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Taxpayer confidentiality: different courts, different rules

A case for broadening the Tax Court’s jurisdiction.
There has been much debate around the right to privacy versus the right to information that is in the public interest, such as the tax compliance of people in public office. Image: Moneyweb

Recent cases relating to taxpayer confidentiality, notably the tax affairs of public figures like former president Jacob Zuma, raise questions around the jurisdiction of the Tax Court and whether it could be broadened.

This may not only address the question of confidentiality but also lighten the burden of the high courts considering the amount of tax litigation that is conducted in these courts due to the limited jurisdiction of the Tax Court, says Louis Botha, senior associate at Cliffe Dekker Hofmyer.

Proceedings are automatically confidential in the Tax Court – and automatically public in a high court, unless the court is convinced that there is a “special case” for the matter to be confidential.

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Scope of the Tax Court

The Tax Administration Act defines the scope of the Tax Court and, in a nutshell, the court can hear tax appeals and interlocutory applications relating to objections and appeals brought by taxpayers, explains Botha.

However, applications to review a decision by the South African Revenue Service (Sars) cannot be heard by the Tax Court and must be heard by a high court. Raising the matter during a webinar hosted by the South African Institute of Taxation (Sait), Botha said once a matter is before a high court the proceedings are not automatically confidential, only in “special cases”.

Sars has always held that taxpayer information is confidential and that this is critical to its operations and the trust taxpayers have in the revenue service to keep their affairs confidential.

However, there has been much public debate about the right to privacy in contrast to the right to information that is in the public interest, such as the financial affairs and tax compliance of those in public office.

Read: ‘Taxpayer secrecy provisions contributed towards the loss of trust in Sars’

And it’s not just people who want privacy – companies may also have special reasons for not wanting to have some information out in the open.

A ‘special case’ application

Structured Mezzanine Investments, a money lender, wanted to keep information about several loan agreements confidential in a high court application brought by Sars. The application followed an audit of the company and the refusal of Mezzanine Investments to supply Sars with relevant material pertaining to the loan agreements.

Sars wanted the court to compel Mezzanine Investments to comply with the request, but the company brought an interlocutory application asking the court to hear the matter in camera and to seal the file from the public.

Since the matter was before the high court the taxpayer had to show that it was a “special case” but failed to do so. The court found that even if the taxpayer did raise the “special case exception” the matter did not constitute a special case.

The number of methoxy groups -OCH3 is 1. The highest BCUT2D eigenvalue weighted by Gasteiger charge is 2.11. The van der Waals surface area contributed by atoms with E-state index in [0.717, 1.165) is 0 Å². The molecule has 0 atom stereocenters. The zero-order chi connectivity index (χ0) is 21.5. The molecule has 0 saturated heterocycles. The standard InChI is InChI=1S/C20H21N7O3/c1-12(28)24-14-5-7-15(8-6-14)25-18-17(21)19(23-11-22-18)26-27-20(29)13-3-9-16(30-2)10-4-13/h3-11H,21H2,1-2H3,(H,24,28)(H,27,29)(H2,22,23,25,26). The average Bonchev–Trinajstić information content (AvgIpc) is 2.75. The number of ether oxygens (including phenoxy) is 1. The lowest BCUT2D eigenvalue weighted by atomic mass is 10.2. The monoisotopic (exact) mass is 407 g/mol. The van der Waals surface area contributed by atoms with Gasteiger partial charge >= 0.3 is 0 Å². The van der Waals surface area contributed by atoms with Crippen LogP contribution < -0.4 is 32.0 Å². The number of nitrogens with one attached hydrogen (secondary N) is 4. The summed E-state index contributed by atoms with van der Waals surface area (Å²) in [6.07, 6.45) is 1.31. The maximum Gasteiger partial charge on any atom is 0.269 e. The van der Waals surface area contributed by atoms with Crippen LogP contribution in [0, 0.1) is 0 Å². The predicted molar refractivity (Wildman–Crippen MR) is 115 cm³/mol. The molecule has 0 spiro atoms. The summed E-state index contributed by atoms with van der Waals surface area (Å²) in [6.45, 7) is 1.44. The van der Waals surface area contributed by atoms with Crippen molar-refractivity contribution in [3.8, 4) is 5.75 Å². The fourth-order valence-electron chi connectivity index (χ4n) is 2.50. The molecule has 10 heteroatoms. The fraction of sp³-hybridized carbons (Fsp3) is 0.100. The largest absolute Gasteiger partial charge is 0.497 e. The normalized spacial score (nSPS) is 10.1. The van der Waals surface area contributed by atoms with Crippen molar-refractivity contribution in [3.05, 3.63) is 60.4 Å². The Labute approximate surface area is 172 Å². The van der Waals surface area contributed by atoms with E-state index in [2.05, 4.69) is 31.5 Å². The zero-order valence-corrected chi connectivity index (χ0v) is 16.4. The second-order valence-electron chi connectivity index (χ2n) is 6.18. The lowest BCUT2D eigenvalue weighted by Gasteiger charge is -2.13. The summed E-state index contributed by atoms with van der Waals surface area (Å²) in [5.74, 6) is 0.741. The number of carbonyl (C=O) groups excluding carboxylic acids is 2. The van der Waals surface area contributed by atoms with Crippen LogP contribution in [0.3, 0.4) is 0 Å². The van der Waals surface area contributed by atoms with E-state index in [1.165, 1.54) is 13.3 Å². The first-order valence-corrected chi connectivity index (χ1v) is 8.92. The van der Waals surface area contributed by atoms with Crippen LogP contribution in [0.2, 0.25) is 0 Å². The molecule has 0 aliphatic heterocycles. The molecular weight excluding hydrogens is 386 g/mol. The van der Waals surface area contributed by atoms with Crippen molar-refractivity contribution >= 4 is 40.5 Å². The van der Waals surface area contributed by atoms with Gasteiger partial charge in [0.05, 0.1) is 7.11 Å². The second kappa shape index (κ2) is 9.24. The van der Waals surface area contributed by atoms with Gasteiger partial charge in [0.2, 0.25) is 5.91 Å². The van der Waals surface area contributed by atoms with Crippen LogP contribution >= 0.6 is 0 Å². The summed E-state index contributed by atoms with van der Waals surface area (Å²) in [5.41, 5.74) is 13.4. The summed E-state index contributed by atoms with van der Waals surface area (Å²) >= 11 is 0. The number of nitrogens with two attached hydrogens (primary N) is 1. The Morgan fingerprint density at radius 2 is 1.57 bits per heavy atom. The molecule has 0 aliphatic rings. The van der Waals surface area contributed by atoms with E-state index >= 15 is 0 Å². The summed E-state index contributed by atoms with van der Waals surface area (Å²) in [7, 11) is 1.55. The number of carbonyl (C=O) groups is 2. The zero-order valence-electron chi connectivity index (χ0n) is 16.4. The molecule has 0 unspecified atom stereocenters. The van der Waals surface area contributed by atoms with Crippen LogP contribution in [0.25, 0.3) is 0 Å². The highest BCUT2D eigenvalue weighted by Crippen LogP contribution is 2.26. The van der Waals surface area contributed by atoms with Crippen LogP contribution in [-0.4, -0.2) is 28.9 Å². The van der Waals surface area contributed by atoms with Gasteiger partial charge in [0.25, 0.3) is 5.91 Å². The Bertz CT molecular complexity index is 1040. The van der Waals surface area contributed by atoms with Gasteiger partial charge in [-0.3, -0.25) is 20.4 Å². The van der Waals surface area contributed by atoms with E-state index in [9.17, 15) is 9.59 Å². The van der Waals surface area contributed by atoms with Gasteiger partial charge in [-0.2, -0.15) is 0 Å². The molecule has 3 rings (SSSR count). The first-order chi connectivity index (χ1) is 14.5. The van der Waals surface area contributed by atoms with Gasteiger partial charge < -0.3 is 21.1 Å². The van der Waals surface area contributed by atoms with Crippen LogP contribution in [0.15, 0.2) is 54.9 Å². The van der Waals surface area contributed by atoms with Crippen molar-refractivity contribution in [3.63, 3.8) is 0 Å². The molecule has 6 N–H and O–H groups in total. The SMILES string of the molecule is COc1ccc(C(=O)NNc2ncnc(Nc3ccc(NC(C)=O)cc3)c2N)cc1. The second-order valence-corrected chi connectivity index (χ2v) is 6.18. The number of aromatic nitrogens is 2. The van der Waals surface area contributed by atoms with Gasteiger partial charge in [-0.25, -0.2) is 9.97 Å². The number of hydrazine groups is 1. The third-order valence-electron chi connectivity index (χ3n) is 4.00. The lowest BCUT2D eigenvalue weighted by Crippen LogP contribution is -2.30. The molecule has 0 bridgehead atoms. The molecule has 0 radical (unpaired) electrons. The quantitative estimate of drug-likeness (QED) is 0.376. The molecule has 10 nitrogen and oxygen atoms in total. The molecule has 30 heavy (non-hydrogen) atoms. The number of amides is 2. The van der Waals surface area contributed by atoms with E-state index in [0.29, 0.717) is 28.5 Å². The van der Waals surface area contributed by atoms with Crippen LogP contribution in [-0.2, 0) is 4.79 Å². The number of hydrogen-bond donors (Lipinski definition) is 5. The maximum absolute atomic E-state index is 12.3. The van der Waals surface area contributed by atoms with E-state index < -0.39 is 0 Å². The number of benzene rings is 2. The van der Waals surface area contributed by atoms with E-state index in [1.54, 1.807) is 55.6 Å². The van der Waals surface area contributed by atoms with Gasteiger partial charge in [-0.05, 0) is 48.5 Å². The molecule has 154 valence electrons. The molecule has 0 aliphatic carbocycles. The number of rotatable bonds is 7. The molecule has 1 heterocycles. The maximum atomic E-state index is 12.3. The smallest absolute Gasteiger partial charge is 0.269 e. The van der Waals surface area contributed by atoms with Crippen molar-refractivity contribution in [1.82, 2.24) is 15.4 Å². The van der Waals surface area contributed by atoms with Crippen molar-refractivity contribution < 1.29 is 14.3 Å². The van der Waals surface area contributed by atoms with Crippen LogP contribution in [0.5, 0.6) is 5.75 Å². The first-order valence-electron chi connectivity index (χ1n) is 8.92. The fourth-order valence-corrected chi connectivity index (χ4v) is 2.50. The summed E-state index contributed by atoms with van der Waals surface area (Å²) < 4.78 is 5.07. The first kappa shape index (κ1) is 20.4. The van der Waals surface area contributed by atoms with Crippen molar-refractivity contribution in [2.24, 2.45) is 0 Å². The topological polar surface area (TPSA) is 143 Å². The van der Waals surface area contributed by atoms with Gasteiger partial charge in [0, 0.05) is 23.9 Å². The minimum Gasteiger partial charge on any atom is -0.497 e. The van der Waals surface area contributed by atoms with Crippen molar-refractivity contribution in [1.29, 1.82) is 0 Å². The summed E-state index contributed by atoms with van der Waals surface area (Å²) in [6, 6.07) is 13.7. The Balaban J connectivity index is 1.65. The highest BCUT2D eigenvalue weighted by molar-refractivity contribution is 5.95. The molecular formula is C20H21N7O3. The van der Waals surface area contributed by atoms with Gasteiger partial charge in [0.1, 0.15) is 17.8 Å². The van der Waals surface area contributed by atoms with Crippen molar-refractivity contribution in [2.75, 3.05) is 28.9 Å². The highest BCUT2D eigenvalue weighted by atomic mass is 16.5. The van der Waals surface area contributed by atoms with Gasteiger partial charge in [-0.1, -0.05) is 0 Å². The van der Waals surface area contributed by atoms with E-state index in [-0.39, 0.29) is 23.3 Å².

The “special case” could have been the fact that the taxpayer wanted to keep commercially sensitive information, or information about the affairs of third parties (such as the borrowers in the loan agreements) out of the public domain.

But it did not. The Eastern Cape High Court found that the taxpayer never mentioned or even suggested that the matter should be dealt with “specially and differently” as prescribed by the Superior Courts Act.

The act states that “save as is otherwise provided for in this Act or any other law, all proceedings in any Superior Court must, except insofar as any such Court may in special cases otherwise direct, be carried on in open court”.

The company made no reference to this provision in the act, nor did it present any arguments why it believed it had a special case.

It is suggested that if the Tax Court’s jurisdiction was wider, a case like this could have been brought before it and the taxpayer would have enjoyed automatic confidentiality.

The failure to indicate any reasoning around the facts is most unfortunate, says Sait CEO Keith Engel, arguing that the proceedings should be in camera because of potential reputational risk “won’t fly”.

However, the publication of commercially sensitive data or otherwise secret information should be grounds for a special case, he says.

Suspension of payment

Botha also explains that the Tax Administration Act allows taxpayers to request a suspension of payment of the tax debt pending the resolution of a dispute.

There are various factors that Sars must consider when assessing a suspension application – including whether the taxpayer will suffer irreparable harm, what their current tax compliance status is, and their financial situation.

If Sars rejects the application, the taxpayer cannot follow the normal objection and appeal process. This requires a review, including a potential application to a high court, which means their financial position is open for all to see, including their competitors.

“Generally, that application will be public even though sensitive information may be reflected in the application papers,” says Botha. “Consideration should be given to whether an in-camera application can be made in these circumstances.”

Again, if the jurisdiction of the Tax Court is broadened the matter could have enjoyed automatic confidentiality and the sensitive information would remain private.

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